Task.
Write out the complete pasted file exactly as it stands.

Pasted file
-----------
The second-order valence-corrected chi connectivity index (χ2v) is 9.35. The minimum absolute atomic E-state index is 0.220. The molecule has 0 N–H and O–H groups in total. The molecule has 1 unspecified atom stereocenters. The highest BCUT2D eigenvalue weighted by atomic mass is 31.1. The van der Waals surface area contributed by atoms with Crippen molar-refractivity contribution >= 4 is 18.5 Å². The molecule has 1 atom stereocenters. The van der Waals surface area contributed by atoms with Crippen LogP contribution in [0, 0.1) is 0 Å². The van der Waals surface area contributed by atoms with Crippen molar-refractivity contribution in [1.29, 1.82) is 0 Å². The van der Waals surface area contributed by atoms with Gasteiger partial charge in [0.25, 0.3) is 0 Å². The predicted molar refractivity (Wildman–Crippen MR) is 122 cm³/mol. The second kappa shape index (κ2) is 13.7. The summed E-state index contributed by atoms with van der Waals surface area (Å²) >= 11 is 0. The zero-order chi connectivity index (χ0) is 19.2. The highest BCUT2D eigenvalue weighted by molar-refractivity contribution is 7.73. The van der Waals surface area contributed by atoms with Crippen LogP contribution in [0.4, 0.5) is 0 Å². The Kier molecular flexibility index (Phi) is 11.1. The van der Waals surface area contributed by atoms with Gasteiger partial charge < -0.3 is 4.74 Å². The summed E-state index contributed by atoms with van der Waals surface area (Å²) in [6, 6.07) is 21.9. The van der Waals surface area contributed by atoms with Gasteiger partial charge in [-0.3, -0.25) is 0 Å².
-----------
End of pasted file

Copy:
The second-order valence-corrected chi connectivity index (χ2v) is 9.35. The minimum absolute atomic E-state index is 0.220. The molecule has 0 N–H and O–H groups in total. The molecule has 1 unspecified atom stereocenters. The highest BCUT2D eigenvalue weighted by atomic mass is 31.1. The van der Waals surface area contributed by atoms with Crippen molar-refractivity contribution >= 4 is 18.5 Å². The molecule has 1 atom stereocenters. The van der Waals surface area contributed by atoms with Crippen LogP contribution in [0, 0.1) is 0 Å². The van der Waals surface area contributed by atoms with Crippen molar-refractivity contribution in [1.29, 1.82) is 0 Å². The van der Waals surface area contributed by atoms with Gasteiger partial charge in [0.25, 0.3) is 0 Å². The predicted molar refractivity (Wildman–Crippen MR) is 122 cm³/mol. The second kappa shape index (κ2) is 13.7. The summed E-state index contributed by atoms with van der Waals surface area (Å²) >= 11 is 0. The zero-order chi connectivity index (χ0) is 19.2. The highest BCUT2D eigenvalue weighted by molar-refractivity contribution is 7.73. The van der Waals surface area contributed by atoms with Crippen LogP contribution in [0.4, 0.5) is 0 Å². The Kier molecular flexibility index (Phi) is 11.1. The van der Waals surface area contributed by atoms with Gasteiger partial charge < -0.3 is 4.74 Å². The summed E-state index contributed by atoms with van der Waals surface area (Å²) in [6, 6.07) is 21.9. The van der Waals surface area contributed by atoms with Gasteiger partial charge in [-0.3, -0.25) is 0 Å².